The Illinois Chamber of Commerce alongside chambers from across the country joined the US Chamber in urging the EPA to deny the California Air Resources Board's (CARB) application to exempt its In-Use Locomotive Regulation (Regulation) from the Clean Air Act. Provided below is an excerpt from the letter.

The overreach of the CARB Regulation is stunning. It would mandate zero-emissions locomotives in some cases by 2030 and across-the-board by 2035, even though the technologies necessary to achieve these reductions do not exist. 

Despite moving 40% of the nation’s long-distance freight by ton-mile, the sector accounts for only 0.6% of U.S. GHG emissions. Moreover, railroads are an essential freight transportation option for American businesses — including those in manufacturing, agriculture, retail, and energy production — in which scale of operations is critical to competing in the global market.

Allowing the Regulation to move forward would cause enormous and destructive impacts to America’s supply chains and economy, and likely increase greenhouse gas emissions.

  • California Regulation Would Be National Regulation. A very large portion of the locomotive fleet moves through the state of California each year, so railroads operating as far away as Montana, Pennsylvania, North Carolina, and even Maine and Florida would be forced to comply with California’s standard.
  • The CARB Regulation Threatens the U.S. Supply Chain. Railroads are developing new technologies to reduce emissions, but there are no viable, zero-emission locomotives that could be deployed at scale to meet the demands of the CARB Regulation. Without proven technology in place, the logistical challenges of complying with this Regulation would be enormous and complicate critical supply chains for energy products, food, intermodal deliveries, and service to America’s ports.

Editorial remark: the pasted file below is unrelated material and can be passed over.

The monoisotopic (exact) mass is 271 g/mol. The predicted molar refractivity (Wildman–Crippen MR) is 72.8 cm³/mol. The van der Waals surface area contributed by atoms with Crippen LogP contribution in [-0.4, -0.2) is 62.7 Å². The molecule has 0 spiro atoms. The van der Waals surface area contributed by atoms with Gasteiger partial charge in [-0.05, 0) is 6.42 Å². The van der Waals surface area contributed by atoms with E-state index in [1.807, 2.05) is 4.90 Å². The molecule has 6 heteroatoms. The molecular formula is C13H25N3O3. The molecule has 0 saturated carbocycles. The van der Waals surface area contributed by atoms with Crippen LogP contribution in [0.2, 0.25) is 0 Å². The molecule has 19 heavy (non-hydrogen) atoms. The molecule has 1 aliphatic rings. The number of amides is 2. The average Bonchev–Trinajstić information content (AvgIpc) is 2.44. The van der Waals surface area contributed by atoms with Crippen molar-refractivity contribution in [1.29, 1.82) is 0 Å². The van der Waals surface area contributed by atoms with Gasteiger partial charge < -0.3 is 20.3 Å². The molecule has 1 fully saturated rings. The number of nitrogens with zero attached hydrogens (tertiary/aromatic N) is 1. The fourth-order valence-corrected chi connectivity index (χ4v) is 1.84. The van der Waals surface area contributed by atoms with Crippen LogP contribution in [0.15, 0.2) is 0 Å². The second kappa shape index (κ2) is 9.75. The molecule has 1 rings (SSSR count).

• Freight Would Be Forced from Rail to Roads. It is hard to envision a scenario whereby trains would stop at the California border to change locomotives without significant impact on national supply chains, making diversion of freight off the rail network the most likely outcome.
  • The CARB Regulation Would Drive Short Line Railroads Out of Business. In California alone, short lines handle more than 260,000 carloads per year. Nationally, short line railroads handle 20 percent of rail cars at origin and destination, serving virtually every industry. Short lines do not have the capacity to replace their entire locomotive fleets to comply with the deadlines.
  • The CARB Regulation Would Harm the Largest Railroads and their Customers. Estimates suggest that Class I railroads would be required to deposit as much as $800 million per year, per railroad, for compliance with spending account provisions of the proposal. This capital drain could force major infrastructure improvements to be shelved, including those designed to reduce operations emissions and improve safety. Moreover, Union Pacific recently estimated that a fleet renewal as stipulated by the CARB Regulation would lead to more than $14 billion in cost increases passed on to consumers.

View the full letter, and the list of signees: HERE

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Western DuPage Chamber of Commerce
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